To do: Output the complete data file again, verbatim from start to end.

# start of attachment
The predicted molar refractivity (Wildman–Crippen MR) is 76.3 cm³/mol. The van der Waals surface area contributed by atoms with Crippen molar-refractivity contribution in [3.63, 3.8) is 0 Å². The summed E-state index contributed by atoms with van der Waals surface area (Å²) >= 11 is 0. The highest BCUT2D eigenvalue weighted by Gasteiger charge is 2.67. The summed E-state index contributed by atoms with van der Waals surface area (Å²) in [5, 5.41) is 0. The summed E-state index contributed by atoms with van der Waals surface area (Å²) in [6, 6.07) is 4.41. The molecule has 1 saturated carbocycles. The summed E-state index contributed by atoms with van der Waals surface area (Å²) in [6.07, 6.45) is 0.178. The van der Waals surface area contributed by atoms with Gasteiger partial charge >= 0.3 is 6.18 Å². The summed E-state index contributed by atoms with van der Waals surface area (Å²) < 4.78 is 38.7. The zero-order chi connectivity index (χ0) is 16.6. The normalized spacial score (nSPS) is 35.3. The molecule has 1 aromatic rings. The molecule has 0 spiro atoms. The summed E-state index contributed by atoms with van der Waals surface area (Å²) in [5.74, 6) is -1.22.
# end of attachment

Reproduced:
The predicted molar refractivity (Wildman–Crippen MR) is 76.3 cm³/mol. The van der Waals surface area contributed by atoms with Crippen molar-refractivity contribution in [3.63, 3.8) is 0 Å². The summed E-state index contributed by atoms with van der Waals surface area (Å²) >= 11 is 0. The highest BCUT2D eigenvalue weighted by Gasteiger charge is 2.67. The summed E-state index contributed by atoms with van der Waals surface area (Å²) in [5, 5.41) is 0. The summed E-state index contributed by atoms with van der Waals surface area (Å²) in [6, 6.07) is 4.41. The molecule has 1 saturated carbocycles. The summed E-state index contributed by atoms with van der Waals surface area (Å²) in [6.07, 6.45) is 0.178. The van der Waals surface area contributed by atoms with Gasteiger partial charge >= 0.3 is 6.18 Å². The summed E-state index contributed by atoms with van der Waals surface area (Å²) < 4.78 is 38.7. The zero-order chi connectivity index (χ0) is 16.6. The normalized spacial score (nSPS) is 35.3. The molecule has 1 aromatic rings. The molecule has 0 spiro atoms. The summed E-state index contributed by atoms with van der Waals surface area (Å²) in [5.74, 6) is -1.22.